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finding dot product

sp3

New member
Sep 3, 2018
8
Hi! I'm given 2 points C(2;6) and D(0;10), a vector A with its components = (-3, 2). I'm asked to find the dot product between vector CD and an unknown vector K, knowing that K is perpendicular to A, same norm as A and with a negative x-component. I know that perpendicular means the dot product=0 and vector CD has a norm \sqrt{40} if i calculate it, but I have no clue how to solve it (we cant have a calculator).

Thank you for your help!
 

skeeter

Well-known member
MHB Math Helper
Mar 1, 2012
639
vector K would be $\left<-2,-3\right>$

vector CD would be $\left<-2,4\right>$

can you find the dot product?
 

sp3

New member
Sep 3, 2018
8
Thanks for the reply, how did you find vector K?
 

skeeter

Well-known member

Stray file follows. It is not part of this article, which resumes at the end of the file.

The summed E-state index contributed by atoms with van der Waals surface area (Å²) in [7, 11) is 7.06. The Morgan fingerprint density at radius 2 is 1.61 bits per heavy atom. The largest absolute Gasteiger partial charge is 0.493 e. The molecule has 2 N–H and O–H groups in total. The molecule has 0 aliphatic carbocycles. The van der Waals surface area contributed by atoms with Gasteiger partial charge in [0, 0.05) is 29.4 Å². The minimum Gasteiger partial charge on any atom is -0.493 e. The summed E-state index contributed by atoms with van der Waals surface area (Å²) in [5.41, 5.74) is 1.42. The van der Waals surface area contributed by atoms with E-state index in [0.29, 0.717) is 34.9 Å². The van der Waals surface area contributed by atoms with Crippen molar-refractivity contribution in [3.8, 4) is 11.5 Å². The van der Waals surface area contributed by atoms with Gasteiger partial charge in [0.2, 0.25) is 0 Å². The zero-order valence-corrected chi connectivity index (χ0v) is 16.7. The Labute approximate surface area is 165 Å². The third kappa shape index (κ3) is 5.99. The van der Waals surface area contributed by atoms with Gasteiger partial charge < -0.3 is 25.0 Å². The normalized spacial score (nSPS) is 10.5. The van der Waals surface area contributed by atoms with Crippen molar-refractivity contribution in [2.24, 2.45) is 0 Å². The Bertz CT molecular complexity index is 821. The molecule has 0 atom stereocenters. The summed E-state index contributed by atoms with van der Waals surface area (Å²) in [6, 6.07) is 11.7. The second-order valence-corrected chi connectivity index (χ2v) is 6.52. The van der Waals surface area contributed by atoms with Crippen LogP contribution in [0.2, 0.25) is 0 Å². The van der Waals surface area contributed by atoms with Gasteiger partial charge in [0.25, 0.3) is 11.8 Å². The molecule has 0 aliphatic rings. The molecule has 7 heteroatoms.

MHB Math Helper
Mar 1, 2012
639
Thanks for the reply, how did you find vector K?
two ways ...

1. $\vec{A} = \left<-3,2 \right>$ has slope $m = -\dfrac{2}{3} \implies \vec{K}$ has slope $m_{\perp} = \dfrac{3}{2}$.

since $\vec{K}$ has a negative x component, then so does its y-component ... same magnitude means $\vec{K} = \left<x,y \right> = \left<-2,-3 \right>$

2. let $\vec{K} = \left<x,y\right>$

$\vec{A} \cdot \vec{K} = -3x + 2y = 0 \implies y = \dfrac{3}{2} x$

$|\vec{A}| = |\vec{K}| \implies \sqrt{(-3)^2 + 2^2} = \sqrt{x^2+y^2} \implies x^2+y^2 = 13 \implies x^2 + \dfrac{9}{4} x^2 = 13 \implies \dfrac{13}{4} x^2 = 13 \implies x = \pm 2$

$x < 0 \implies x = -2 \implies y = -3$
 

HallsofIvy

Well-known member
MHB Math Helper
Jan 29, 2012
1,151
Equivalently, one vector perpendicular perpendicular to (a, b) with the same norm is (-b, a), another is (b, -a). Here, K= (-3, 2) so those two perpendicular vector are (-2, 4) and (2, -3). The first has x component negative.